Studies have shown that people with unrealistic expectations are the ones mostly likely to give in to temptation and stick with old habits. Long-term lifestyle changes require you to control your impulses and stop making excuses for why you’re not changing your behavior.

  • Visualize your success along with the specific obstacles you will face.
  • Avoid situations that will trigger a bad habit that you want to break.
  • Forgive yourself if you slip up; keep moving forward.

8. Find Out Your “Why”

A powerful motivator for self-improvement is to figure out exactly why you are pursuing a particular goal or course of action in the first place.

  • Find your personal motivation to change a negative habit.
  • Listen politely to advice, but stick to your guns and choose your own goals.
  • At the end of each day ask yourself, how would you would rate each conversation, interaction, and decision you made on a scale of 1 to 10?
  • Now, ask yourself what it would take to make it a 10?

As seasoned FBI agents know, successful people never stop learning how to continually refresh, renew, and stretch past their comfort zones.

What powerful tip for self-improvement can you share?

© 2015 LaRaeQuy. All rights reserved.

You can follow me on Twitter

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Author of “Mental Toughness for Women Leaders: 52 Tips To Recognize and Utilize Your Greatest Strengths” and “Secrets of a Strong Mind.”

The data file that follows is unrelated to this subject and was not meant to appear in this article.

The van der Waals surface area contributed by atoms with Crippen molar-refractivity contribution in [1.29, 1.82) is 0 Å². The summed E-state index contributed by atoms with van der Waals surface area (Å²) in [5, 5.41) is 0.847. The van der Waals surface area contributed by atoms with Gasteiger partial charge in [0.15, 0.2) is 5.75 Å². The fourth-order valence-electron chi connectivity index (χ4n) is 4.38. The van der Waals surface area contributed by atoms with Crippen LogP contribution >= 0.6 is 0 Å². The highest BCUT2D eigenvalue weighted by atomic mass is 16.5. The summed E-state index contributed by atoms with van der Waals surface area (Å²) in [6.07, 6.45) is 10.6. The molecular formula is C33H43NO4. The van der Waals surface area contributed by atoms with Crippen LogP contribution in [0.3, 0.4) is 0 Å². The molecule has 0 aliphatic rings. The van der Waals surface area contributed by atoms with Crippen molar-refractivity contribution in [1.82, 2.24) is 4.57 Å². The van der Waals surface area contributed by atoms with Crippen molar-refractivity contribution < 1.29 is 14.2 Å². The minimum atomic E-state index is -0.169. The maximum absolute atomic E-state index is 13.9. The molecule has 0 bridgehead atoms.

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5 Powerful Ways To Increase Your Mental Toughness

Sunday, March 9th, 2014

Sally is an ambitious entrepreneur who believes mental toughness is bulldozing her way through obstacles and adversity. If a barrier prevents her from moving forward, she thinks that by continuing a full frontal assault, she will eventually break it down. 

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Sally’s approach may work in football, but not in life and business. Not every obstacle that comes up in life can be broken down by pounding fists at it.

Mental toughness is misunderstood by many entrepreneurs, executives, and leaders. Too often, it is associated with a hard-headed mindset that refuses to yield when circumstances change. 

Mental toughness is not something we’re born with—it’s something we can learn, and not only during tough times. We can choose to develop skills that will increase our ability to prepare for life’s unavoidable struggles.

Here are 5 powerful ways to increase your mental toughness:

1. Learn to Adapt to New Circumstances, So Lose the Ego

As entrepreneurs and leaders, it takes more than good intentions to keep your company running strong. Sally’s problem was that she did not take the time to ask herself, “What has changed?” Instead of being willing to adapt to her changing situation, she plowed on as though everything was business as usual.

Gather your team together at least twice a year and ask questions, such as “What’s new in the industry and are we on the cutting edge of that change?” “Do we need to update our strategy?”

2. Be Willing To Change Tact and Try Something New

Mental toughness is acknowledging that changes in the industry means changing strategies in order to keep moving forward. This can be very difficult for people who are goal-oriented, because for them abandoning a goal is akin to acknowledging failure. Unfortunately, they become married to the goal rather than the endgame.